We've been promised that 3D printers will eventually be able to replicate almost anything we want. But how do you go about creating larger objects when your printer's capacity is no larger than a toaster oven? The same way you can fit a Thomas Kinkade painting into a small cardboard box: You turn it into a puzzle.
Even the smallest of 3D printers are able to print this Makerchair, because it's been deconstructed into 202 smaller puzzle pieces that you individually print and then assemble into the finished chair. It's a time-consuming process, but the plans are free to download so all you need to provide is the plastic filament -- and lots of it.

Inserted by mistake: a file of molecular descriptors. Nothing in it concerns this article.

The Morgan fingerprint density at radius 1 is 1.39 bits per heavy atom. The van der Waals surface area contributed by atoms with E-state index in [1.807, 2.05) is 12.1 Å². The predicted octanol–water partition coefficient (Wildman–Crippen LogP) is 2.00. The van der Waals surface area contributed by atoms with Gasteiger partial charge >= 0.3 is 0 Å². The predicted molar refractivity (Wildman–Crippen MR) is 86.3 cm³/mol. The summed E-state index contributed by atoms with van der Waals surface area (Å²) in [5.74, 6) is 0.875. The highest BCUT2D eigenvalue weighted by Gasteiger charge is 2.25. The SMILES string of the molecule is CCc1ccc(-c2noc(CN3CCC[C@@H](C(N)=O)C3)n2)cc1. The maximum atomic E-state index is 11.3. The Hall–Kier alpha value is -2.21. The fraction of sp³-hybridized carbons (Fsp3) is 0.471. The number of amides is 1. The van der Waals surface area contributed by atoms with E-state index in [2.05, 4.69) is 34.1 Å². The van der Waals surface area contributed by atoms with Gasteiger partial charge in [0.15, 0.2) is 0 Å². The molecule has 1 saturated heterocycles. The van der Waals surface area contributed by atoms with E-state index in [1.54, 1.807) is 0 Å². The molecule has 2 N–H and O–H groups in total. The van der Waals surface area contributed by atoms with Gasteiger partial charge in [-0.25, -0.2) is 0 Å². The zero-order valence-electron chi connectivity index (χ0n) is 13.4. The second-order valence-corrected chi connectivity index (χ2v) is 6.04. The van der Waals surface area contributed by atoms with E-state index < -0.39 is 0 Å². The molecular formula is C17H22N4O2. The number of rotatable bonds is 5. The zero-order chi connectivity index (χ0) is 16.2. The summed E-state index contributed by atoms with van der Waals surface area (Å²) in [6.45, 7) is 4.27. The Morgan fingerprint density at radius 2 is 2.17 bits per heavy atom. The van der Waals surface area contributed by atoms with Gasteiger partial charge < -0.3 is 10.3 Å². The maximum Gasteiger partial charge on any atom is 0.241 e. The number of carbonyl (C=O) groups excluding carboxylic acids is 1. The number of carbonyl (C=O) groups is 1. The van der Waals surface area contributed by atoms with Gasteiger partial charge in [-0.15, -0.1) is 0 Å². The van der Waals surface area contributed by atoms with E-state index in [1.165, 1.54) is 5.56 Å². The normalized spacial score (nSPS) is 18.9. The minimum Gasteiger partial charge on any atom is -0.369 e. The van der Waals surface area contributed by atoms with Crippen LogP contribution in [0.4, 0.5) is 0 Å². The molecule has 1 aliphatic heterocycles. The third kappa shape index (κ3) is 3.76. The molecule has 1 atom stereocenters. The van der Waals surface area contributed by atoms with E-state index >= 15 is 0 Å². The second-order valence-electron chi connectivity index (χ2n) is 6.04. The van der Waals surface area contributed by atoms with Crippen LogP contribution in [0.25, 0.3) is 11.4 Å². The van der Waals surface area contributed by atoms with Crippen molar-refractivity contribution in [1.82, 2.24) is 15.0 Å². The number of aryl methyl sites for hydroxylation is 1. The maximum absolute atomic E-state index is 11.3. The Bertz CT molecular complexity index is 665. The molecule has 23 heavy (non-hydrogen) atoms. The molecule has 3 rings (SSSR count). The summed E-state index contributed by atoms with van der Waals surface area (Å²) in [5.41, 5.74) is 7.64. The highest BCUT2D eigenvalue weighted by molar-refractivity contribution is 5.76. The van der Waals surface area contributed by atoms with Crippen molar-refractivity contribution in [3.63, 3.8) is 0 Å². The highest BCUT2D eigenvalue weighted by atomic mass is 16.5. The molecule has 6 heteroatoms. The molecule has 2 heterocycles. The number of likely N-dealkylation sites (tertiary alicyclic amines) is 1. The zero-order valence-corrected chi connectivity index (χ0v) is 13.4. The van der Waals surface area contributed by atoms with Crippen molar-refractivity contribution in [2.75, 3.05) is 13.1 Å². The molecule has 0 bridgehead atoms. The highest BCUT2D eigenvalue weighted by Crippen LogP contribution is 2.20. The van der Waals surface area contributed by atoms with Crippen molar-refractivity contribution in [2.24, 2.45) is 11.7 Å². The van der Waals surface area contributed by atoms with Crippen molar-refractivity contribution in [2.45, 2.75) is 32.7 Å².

The immediate question that pops to mind when seeing the chair fully assembled is "how sturdy could this possibly be?" -- because we've all tried unsuccessfully to lift a puzzle before. But with a drop or two of epoxy glue every time you added a new piece, it would probably be more than strong enough to support an adult. But if it turns out you didn't use enough glue, you've already got the capability to re-print any broken parts. [Bits & Parts via Homecrux]